Does your Ford Ranger make a clunking sound when you take off from a stop? You may think it’s from a bad u-joint, and some horrific problem in the rear axle. But in reality, it may simply be an issue of lubrication.
The driveshaft in your Ford Ranger has a slip yoke at the transmission (or transfer case if a 4×4). When you stop, the force causes the rear axle to rotate forward. This causes the driveshaft to be pushed forward. When you take off, the axle rotates up pulling back on the driveshaft. Without lubrication, the driveshaft sticks in the yoke. This causes a clunking sound.
The solution is to grease the shaft.
When doing so, you need to mark the driveshaft to make sure it goes back on in the position.
Chock the wheels or set the parking brake before removing the driveshaft. Otherwise, it’s going to start rolling away on you.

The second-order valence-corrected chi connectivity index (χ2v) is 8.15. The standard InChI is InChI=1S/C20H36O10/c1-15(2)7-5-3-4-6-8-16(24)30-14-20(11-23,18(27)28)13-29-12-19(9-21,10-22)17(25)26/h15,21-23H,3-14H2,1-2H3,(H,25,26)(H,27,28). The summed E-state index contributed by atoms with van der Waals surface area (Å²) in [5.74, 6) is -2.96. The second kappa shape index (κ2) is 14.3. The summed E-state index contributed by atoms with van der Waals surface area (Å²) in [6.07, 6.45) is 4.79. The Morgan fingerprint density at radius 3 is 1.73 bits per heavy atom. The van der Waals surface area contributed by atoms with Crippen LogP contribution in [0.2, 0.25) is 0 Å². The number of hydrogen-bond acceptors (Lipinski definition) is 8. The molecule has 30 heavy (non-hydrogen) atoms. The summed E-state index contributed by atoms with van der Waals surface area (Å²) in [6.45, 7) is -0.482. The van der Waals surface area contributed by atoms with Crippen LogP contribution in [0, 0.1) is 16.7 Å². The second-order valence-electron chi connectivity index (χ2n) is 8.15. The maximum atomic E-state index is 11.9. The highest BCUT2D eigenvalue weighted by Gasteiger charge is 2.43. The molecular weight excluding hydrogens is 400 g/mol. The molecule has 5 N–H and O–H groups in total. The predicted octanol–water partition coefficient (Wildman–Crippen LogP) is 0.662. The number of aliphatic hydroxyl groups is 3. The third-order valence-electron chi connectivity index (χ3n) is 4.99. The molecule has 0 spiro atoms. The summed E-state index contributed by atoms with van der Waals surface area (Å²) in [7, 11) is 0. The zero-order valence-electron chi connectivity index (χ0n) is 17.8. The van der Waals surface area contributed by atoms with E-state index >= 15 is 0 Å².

Remove the (4) 12-point 12mm bolts that hold the driveshaft on to the differential. If it doesn’t come off, you may need to strike it with a mallet or wooden block.
Once you get the driveshaft disconnected, slide it out of the yoke at the transmission/transfer case.
You can use a brake cleaner to clean out the yoke, but I WOULD NOT use it to clean the driveshaft.
The driveshaft has a blue coating on it, and you don’t want to ruin it.
Make sure you clean all of the old grease out of the grooves.
Once it’s clean, put a good coating of marine grease on it.
Ford actually offers a lubricant for slip yokes:
Genuine Ford Fluid XG-8 PTFE Lubricant – 3 oz.
Once you’re done, reinstall the driveshaft. The driveshaft may be keyed, which means the splines will only allow it to go back on one way. If you marked the driveshaft to align it back up, you shouldn’t have any problem. If the driveshaft isn’t keyed, it will go on any way you slide it together, so be sure you get it lined up in the same position it was in when you took it off.
Failing to put the driveshaft back on in the same position you took it off may cause a driveline vibration.